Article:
Chinese officials have denied allegations that they are clamping down on religious activity by ordering the demolition of Christian churches in Wenzhou in Zhejiang province.
But a recent speech by an official of Wenzhou’s Bureau of Ethnic and Religious Affairs hinted that the Communist Party is getting uncomfortable with the fast spread of Christianity in the port city, which has come to be known as the “Jerusalem of the East”.
Such discomfort has reportedly prompted the city government to order about a dozen churches to be torn down for alleged violations of the local building code.
Taiwan-based China Aid Association (CAA), a predominantly Christian Protestant missionary group, appealed to the government to cease and desist from implementing the demolitions.
CAA said that thousands of believers attend services at Sanjiang Church, one of the churches set to be demolished, and many will be displaced if the church is torn down.
At least five churches were declared for immediate demolition.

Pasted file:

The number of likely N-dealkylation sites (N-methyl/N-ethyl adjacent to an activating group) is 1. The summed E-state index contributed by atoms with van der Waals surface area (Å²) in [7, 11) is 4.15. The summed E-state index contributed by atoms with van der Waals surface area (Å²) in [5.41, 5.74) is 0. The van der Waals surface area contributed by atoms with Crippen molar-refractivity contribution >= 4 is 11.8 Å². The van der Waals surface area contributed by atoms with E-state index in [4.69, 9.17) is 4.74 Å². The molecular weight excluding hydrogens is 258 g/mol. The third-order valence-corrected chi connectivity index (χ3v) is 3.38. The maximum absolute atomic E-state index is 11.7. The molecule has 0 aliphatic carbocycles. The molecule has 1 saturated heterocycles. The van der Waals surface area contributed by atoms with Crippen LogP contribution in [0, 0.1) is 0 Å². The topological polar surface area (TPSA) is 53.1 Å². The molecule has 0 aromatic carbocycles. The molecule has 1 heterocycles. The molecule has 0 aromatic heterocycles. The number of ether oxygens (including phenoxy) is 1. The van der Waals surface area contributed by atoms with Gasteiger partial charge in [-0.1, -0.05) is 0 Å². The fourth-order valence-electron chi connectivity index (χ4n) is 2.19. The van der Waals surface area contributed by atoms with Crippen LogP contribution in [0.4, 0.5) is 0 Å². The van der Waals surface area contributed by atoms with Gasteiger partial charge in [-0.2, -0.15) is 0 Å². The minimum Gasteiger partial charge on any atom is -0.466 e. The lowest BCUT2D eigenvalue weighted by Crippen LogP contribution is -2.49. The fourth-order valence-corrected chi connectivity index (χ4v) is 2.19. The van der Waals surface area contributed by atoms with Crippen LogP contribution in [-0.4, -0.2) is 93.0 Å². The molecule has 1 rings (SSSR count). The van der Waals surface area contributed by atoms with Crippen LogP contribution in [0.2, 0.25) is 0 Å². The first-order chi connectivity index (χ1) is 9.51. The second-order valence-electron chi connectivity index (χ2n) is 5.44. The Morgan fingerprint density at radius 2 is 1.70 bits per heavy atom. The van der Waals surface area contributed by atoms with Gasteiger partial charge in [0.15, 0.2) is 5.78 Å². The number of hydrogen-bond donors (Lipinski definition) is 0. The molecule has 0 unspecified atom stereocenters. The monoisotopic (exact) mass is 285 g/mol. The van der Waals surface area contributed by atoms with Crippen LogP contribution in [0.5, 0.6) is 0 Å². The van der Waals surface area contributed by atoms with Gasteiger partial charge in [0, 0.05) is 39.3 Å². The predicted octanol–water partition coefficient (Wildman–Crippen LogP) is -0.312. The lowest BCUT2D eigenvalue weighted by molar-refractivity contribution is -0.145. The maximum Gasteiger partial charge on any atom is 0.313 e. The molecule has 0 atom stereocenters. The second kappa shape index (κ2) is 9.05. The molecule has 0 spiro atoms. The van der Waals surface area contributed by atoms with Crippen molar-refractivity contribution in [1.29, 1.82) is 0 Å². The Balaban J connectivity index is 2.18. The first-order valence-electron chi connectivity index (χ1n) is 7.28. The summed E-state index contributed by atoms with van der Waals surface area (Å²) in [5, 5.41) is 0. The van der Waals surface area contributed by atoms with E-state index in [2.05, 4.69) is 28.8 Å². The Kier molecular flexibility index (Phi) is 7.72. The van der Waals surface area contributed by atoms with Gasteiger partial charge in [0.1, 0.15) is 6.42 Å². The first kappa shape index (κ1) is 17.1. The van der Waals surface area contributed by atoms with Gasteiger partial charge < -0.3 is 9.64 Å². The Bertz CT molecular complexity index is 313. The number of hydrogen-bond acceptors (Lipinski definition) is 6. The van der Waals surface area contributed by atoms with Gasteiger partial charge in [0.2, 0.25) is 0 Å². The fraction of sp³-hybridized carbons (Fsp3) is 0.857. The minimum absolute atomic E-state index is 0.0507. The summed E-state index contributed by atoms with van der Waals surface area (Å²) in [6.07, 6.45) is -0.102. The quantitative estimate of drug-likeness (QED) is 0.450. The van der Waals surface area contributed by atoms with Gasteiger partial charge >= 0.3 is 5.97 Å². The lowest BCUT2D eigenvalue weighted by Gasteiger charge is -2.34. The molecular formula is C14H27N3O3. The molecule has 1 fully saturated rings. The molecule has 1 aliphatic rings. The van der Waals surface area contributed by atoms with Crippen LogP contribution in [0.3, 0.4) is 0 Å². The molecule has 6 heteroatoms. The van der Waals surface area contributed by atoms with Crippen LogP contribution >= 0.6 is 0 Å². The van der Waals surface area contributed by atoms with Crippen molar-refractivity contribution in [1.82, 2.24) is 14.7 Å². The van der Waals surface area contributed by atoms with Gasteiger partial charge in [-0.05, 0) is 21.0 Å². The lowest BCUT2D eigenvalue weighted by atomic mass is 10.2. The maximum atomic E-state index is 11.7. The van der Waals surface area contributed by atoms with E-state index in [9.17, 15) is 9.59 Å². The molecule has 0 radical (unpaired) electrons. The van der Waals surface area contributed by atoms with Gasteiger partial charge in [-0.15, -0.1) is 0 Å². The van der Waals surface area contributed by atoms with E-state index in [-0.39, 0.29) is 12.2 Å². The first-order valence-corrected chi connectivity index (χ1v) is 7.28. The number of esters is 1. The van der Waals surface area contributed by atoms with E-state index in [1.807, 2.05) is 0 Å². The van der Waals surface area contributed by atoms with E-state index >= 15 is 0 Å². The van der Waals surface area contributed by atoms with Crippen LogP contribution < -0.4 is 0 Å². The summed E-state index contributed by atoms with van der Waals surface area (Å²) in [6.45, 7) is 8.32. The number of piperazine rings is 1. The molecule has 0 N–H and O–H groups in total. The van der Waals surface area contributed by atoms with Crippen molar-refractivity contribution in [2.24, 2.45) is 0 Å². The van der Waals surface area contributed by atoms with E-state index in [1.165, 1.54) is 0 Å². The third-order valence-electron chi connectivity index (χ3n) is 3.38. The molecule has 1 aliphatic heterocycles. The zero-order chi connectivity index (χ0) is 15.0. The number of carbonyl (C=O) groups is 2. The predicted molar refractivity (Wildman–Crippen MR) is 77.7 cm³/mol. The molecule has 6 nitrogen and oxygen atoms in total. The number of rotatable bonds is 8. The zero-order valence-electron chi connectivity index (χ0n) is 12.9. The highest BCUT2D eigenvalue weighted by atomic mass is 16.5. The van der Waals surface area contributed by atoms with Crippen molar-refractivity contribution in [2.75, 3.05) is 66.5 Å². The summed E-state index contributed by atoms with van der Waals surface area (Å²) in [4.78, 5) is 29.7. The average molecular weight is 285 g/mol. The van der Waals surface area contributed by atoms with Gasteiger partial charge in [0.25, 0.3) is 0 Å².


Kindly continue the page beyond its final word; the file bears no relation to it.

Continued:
The issue even spread on social media and reports came out saying local government officials ordered all churches to remove crosses at the top of their bell towers.
However, sources from the city government said that the order to remove crosses applied only to churches already sanctioned by the state and does not include unauthorized or underground religious movements.
The same source said that the removal of crosses was aimed at eliminating structures that pose a risk to people’s safety.
There are more than a million out of Wenzhou’s nine million residents who practice Christianity.
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SOURCE: China Topix